In the event Mr. Biden wins the election, India will hardly have endeared itself to the incoming administration by making strong statements of solidarity with Trump policy, strategic or otherwise. The two rallies Mr. Modi has held with Mr. Trump in  Houston (2019) and in Ahmedabad (2020), as well as his use of the Trump campaign slogan, “Ab ki baar Trump Sarkar”, have already been noted within the Democratic campaign, and it may be recalled that most supporters of India in the Democratic leadership skipped the Houston rally.

China and India’s three fronts

As a result, South Block must consider carefully just what it discusses and projects from the meeting with Mr. Pompeo and U.S. Defence Secretary Mark Esper as they arrive for the Third India-U.S. 2+2 Ministerial Dialogue with External Affairs Minister S. Jaishankar and Defence Minister Rajnath Singh. China has gone from being the “Elephant in the Room” (as U.S. Deputy Secretary of State Stephen Biegun described it earlier this month) to becoming an agenda item on the table. Therefore, it is critical to study just how India hopes to collaborate with the U.S. on the challenge that Beijing poses on each of India’s three fronts: at the LAC, in the maritime sphere, and in the South Asian Association for Regional Cooperation (SAARC) region surrounding India.

On the maritime sphere, discussions will no doubt include strengthening ties in the Indo-Pacific, enhancing joint military exercises like the ‘Malabar’, where the entire Quad including Australia will participate next month in the Bay of Bengal and the Arabian Sea, and completing the last of the “foundational agreements” with the Basic Exchange and Cooperation Agreement for Geospatial Cooperation (BECA). On the SAARC region, Mr. Pompeo is speaking with his feet, given that his travels will take him to Male and Colombo as well. In Male, the U.S. has already announced a defence agreement that will pave the way for a strategic dialogue, and unlike in the past, New Delhi has not objected to ceding space in its area of influence in the Indian Ocean Region, as it will allow the U.S. to counter Chinese influence there. With Sri Lanka too, the U.S. has a pending defence agreement, but more importantly, discussions on infrastructure projects, and progress on its “Millenium Challenge Corporation” (MCC) offer of a five-year aid grant of about $480 million, that is meant to offer alternatives to the Rajapaksa government, will be key. At a time when India is delaying Sri Lanka’s requests for debt relief, given its own economic constraints, the U.S. aid offer will be seen as one way of staving off China’s inroads into Sri Lanka.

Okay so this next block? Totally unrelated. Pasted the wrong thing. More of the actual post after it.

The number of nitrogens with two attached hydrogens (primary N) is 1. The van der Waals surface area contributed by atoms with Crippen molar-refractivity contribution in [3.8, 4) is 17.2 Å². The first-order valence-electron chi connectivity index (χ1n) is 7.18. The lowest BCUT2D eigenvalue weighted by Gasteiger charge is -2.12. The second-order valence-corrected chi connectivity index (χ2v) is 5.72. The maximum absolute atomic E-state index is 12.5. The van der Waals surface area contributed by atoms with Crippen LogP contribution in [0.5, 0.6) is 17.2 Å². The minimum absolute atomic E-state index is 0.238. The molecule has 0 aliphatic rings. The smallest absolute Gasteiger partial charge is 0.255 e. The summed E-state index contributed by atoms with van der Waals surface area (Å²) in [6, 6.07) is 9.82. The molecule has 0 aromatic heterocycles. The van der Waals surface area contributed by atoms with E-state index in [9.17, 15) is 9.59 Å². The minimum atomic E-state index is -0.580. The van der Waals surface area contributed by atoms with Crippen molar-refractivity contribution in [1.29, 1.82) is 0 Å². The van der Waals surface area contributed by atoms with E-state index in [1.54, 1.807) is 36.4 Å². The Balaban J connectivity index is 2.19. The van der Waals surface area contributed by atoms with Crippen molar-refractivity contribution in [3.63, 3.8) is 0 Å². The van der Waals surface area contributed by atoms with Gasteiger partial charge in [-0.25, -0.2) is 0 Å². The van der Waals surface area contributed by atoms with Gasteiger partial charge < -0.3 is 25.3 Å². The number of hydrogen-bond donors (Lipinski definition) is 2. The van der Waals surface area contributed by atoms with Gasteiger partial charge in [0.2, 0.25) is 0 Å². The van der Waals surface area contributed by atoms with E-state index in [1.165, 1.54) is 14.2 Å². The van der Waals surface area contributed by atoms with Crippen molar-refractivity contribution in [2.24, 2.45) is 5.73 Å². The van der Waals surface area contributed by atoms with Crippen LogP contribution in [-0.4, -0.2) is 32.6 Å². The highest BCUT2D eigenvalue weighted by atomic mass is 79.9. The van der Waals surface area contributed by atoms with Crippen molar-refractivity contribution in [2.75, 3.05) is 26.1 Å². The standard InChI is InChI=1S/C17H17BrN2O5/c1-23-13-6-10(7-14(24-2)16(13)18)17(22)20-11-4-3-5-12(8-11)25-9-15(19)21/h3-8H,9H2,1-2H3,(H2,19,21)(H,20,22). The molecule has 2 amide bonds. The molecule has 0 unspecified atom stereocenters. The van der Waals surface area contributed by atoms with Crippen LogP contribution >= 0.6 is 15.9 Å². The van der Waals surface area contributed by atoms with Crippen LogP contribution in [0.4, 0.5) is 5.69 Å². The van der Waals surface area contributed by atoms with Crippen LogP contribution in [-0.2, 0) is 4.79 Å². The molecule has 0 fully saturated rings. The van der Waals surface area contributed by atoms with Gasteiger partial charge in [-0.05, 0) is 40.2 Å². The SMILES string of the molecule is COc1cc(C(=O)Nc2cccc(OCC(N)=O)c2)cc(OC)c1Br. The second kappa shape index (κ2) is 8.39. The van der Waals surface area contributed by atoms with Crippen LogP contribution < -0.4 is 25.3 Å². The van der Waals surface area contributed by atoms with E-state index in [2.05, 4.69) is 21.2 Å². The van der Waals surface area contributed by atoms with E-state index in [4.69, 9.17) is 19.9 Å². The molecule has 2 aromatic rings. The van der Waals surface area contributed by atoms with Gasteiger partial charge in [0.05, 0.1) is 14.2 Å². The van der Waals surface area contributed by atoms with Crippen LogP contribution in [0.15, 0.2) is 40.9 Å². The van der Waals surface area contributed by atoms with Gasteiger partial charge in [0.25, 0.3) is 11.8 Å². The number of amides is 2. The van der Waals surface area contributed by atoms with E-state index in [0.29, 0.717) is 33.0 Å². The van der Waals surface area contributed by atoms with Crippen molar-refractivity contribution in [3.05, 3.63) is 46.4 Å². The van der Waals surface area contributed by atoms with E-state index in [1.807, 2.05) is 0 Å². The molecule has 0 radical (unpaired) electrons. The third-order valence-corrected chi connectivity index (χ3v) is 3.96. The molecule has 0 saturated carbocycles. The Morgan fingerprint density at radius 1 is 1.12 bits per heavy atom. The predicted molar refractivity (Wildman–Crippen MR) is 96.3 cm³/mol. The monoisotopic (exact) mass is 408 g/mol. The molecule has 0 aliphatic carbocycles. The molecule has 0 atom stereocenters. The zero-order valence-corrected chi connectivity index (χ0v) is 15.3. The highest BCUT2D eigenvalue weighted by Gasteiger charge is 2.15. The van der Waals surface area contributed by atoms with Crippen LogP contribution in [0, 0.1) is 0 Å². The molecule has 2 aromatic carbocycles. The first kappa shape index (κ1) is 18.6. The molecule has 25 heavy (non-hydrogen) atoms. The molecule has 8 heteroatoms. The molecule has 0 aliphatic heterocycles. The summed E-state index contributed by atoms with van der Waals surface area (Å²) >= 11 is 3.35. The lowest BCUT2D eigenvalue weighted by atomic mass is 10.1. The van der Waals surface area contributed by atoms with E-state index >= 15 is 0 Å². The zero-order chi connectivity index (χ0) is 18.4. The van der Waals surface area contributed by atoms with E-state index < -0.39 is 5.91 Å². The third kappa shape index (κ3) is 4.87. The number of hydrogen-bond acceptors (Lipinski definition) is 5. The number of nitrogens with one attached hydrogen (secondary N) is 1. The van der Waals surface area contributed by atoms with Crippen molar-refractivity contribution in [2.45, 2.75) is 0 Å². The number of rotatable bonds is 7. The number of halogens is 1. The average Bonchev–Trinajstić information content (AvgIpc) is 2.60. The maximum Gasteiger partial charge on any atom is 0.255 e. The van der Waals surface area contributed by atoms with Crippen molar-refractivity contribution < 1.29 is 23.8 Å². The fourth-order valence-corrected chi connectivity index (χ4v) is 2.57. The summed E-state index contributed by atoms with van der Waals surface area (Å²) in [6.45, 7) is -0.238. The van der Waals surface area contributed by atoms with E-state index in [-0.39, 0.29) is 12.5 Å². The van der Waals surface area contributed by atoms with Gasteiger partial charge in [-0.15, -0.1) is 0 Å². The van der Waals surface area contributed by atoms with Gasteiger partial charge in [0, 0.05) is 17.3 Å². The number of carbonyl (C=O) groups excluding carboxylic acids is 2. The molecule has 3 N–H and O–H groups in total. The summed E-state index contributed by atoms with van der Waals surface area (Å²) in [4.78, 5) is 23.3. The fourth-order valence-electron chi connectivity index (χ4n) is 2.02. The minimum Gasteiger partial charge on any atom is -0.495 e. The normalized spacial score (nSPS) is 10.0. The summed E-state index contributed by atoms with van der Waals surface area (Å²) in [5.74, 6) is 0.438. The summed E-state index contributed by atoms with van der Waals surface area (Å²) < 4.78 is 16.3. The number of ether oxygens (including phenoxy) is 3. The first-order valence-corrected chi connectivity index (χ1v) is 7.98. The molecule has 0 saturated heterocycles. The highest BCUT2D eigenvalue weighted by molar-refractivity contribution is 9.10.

Finally, and of most interest, will be how the U.S. and India can collaborate, if they can, on dealing with India’s most immediate, continental challenge from China: at the LAC. While the Indian Army will defend its borders with China on its own, there is much that Mr. Pompeo could promise, apart from enhancing and expediting U.S. defence sales to India. Mr. Pompeo must, for example, commit to keeping the pressure on Pakistan on terrorism, despite the U.S. need for Pakistan’s assistance in Afghan-Taliban talks. A firm U.S. statement in this regard may also disperse the pressure the Indian military faces in planning for a “two-front” conflict with China.

Other key areas

Mr. Pompeo should be pushed on resolving trade issues with India, an area the Trump administration has been particularly tough, and perhaps commit to restoring India’s Generalised System of Preferences status for exporters. The government could press for more cooperation on 5G technology sharing, or an assurance that its S-400 missile system purchase from Russia will receive an exemption from the U.S.’s Countering America’s Adversaries Through Sanctions Act (CAATSA) sanctions.

Explained | How will purchases from Russia affect India-U.S. ties?

By inviting Mr. Pompeo this close to the U.S. elections, New Delhi has taken a calculated and bold gamble. Unlike the experience of 2016, however, our leaders must drive a harder bargain to consolidate the pay-offs from the visit.